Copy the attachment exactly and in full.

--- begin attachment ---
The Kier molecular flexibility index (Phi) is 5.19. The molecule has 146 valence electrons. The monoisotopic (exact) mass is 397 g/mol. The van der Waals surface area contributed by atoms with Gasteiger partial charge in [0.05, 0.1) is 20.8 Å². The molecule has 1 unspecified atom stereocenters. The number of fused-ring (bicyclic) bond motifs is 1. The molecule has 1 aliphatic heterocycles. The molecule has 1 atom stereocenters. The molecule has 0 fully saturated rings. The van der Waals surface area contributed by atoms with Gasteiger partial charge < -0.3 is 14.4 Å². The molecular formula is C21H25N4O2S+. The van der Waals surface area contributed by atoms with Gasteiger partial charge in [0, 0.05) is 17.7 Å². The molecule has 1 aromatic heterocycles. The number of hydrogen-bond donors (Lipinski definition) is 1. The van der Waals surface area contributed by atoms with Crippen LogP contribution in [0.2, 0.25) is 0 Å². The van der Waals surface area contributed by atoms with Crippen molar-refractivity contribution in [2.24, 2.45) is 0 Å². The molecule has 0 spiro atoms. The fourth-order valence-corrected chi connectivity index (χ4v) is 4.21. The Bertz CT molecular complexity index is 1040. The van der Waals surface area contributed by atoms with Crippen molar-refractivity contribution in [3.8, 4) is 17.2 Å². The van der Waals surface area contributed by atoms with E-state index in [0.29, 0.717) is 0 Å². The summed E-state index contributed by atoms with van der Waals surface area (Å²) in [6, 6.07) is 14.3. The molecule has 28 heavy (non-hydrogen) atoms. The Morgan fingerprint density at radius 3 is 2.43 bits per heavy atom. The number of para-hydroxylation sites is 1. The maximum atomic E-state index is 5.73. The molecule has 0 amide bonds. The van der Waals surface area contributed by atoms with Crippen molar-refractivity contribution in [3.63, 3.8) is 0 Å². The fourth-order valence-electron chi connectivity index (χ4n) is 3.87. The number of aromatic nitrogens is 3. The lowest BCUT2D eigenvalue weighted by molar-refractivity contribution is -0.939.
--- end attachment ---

The Kier molecular flexibility index (Phi) is 5.19. The molecule has 146 valence electrons. The monoisotopic (exact) mass is 397 g/mol. The van der Waals surface area contributed by atoms with Gasteiger partial charge in [0.05, 0.1) is 20.8 Å². The molecule has 1 unspecified atom stereocenters. The number of fused-ring (bicyclic) bond motifs is 1. The molecule has 1 aliphatic heterocycles. The molecule has 1 atom stereocenters. The molecule has 0 fully saturated rings. The van der Waals surface area contributed by atoms with Gasteiger partial charge < -0.3 is 14.4 Å². The molecular formula is C21H25N4O2S+. The van der Waals surface area contributed by atoms with Gasteiger partial charge in [0, 0.05) is 17.7 Å². The molecule has 1 aromatic heterocycles. The number of hydrogen-bond donors (Lipinski definition) is 1. The van der Waals surface area contributed by atoms with Crippen LogP contribution in [0.2, 0.25) is 0 Å². The van der Waals surface area contributed by atoms with Crippen molar-refractivity contribution in [2.24, 2.45) is 0 Å². The molecule has 0 spiro atoms. The fourth-order valence-corrected chi connectivity index (χ4v) is 4.21. The Bertz CT molecular complexity index is 1040. The van der Waals surface area contributed by atoms with Crippen molar-refractivity contribution in [3.8, 4) is 17.2 Å². The van der Waals surface area contributed by atoms with E-state index in [0.29, 0.717) is 0 Å². The summed E-state index contributed by atoms with van der Waals surface area (Å²) in [6, 6.07) is 14.3. The molecule has 28 heavy (non-hydrogen) atoms. The Morgan fingerprint density at radius 3 is 2.43 bits per heavy atom. The number of para-hydroxylation sites is 1. The maximum atomic E-state index is 5.73. The molecule has 0 amide bonds. The van der Waals surface area contributed by atoms with Crippen molar-refractivity contribution in [3.63, 3.8) is 0 Å². The fourth-order valence-electron chi connectivity index (χ4n) is 3.87. The number of aromatic nitrogens is 3. The lowest BCUT2D eigenvalue weighted by molar-refractivity contribution is -0.939.